I told him the Iraqis were not going to attack because we had warned them that any vehicle that approached the peshmerga lines would be destroyed.

Also that day there was a meeting in Dokan between Masoud Barzani and all PUK leaders and Iraqi Kurdish President Fuad Masum. They agreed to stand united against the Shia militias and Iraqi threat.

It was very good news that all the peshmerga decided to be united and stop the Shia militias. At that moment I personally didn’t believe the Iraqi troops would attack the peshmerga because ISIS had just been defeated and no one had the appetite for another war. I also thought the Iraqi troops weren’t able to fight against the peshmerga. I was also thinking that America and coalition forces wouldn’t allow Iraqi Prime Minister Haider al-Abadi to use force against the Kurdish people. We thought that we had friends and they would come to our help if we needed them.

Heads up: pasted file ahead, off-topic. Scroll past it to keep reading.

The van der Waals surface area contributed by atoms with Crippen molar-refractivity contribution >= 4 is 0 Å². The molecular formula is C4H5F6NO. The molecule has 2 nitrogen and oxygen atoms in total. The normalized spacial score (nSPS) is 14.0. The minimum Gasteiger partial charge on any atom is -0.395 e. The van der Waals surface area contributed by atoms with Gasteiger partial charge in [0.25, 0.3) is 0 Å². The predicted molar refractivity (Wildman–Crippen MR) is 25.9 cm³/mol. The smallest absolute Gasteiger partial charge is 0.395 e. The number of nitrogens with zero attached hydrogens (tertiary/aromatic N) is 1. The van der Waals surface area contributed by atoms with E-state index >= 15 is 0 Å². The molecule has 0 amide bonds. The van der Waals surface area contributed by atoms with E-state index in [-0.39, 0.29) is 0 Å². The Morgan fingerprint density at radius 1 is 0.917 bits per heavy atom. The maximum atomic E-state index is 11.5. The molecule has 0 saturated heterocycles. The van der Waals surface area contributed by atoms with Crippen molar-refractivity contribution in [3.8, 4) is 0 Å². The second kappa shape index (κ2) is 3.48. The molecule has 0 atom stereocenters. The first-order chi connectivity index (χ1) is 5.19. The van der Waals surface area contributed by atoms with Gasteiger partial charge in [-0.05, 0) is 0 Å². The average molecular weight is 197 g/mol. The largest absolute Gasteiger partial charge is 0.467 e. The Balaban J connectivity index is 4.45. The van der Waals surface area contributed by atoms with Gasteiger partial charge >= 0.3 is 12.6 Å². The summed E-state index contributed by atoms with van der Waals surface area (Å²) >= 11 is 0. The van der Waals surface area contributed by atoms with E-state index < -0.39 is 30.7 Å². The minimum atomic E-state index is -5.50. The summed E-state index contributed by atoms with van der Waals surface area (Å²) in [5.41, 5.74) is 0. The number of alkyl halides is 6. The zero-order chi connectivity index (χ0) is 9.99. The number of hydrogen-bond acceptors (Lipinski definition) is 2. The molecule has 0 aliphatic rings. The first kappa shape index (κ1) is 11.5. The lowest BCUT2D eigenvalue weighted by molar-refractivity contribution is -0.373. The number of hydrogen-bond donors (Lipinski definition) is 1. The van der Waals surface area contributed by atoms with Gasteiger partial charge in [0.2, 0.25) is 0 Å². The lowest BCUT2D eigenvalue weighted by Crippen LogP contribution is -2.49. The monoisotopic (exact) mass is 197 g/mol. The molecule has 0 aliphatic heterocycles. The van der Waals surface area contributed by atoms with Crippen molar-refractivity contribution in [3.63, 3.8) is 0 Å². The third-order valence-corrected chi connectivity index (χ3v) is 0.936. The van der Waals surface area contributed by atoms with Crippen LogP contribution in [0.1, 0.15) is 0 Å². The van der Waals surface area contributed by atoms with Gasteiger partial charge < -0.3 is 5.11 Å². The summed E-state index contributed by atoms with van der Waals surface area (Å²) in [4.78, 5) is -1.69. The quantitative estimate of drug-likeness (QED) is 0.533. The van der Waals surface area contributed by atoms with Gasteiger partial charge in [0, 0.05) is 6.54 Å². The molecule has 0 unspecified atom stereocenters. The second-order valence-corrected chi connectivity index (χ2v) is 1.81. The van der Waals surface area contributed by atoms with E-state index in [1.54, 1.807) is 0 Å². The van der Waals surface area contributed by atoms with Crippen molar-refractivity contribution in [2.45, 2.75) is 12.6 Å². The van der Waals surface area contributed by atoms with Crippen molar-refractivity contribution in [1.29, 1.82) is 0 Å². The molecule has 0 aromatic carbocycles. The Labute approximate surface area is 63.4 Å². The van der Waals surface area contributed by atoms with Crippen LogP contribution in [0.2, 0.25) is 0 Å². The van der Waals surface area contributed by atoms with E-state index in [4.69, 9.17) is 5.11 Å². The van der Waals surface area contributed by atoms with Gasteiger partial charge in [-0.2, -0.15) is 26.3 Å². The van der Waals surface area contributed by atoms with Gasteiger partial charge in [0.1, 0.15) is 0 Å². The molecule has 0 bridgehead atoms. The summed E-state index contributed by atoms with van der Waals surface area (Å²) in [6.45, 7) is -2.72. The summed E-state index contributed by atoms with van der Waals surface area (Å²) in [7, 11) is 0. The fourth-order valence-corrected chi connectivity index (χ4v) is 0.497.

It was 20:00 and I told my peshmerga forces that they had to be ready even though I didn’t think we would be attacked. I called all the other officers who said they saw no Iraqi movement.

22:00
Mohamed Azo, one of my peshmerga, came and told me he heard the sound of vehicles starting their engines. I went up to the bridge and, yes, there was some noise but far away and not coming toward us. I called other commander friends on other front lines and they told me there was no movement.

23:15
Liutinad Obaide called me and said one of the PUK peshmerga called him to say they got an order to withdraw from the Tal Ward area in southwest Kirkuk, which is on one of the main roads from Hawijah. That frontline was held by a PUK peshmerga commander by the name of General Ramadan Dekone. I sent two of my close friends there and they told me they saw PUK peshmerga at the frontline and they were not withdrawing. A few minutes later, I saw Shia forces firing mortars at us and I shouted to my peshmerga to be careful. Fighting started at 23:50 and they started to move toward us. We destroyed three vehicles with 106mm cannon and killed about 16 Shia militia fighters. We lost five peshmerga. One of our MRAPS was hit by the Shia fighters using an American Abrams tank. Then the Shia militia withdrew but they were still lobbing mortars at our positions and we responded with DShK heavy machine guns and small arms.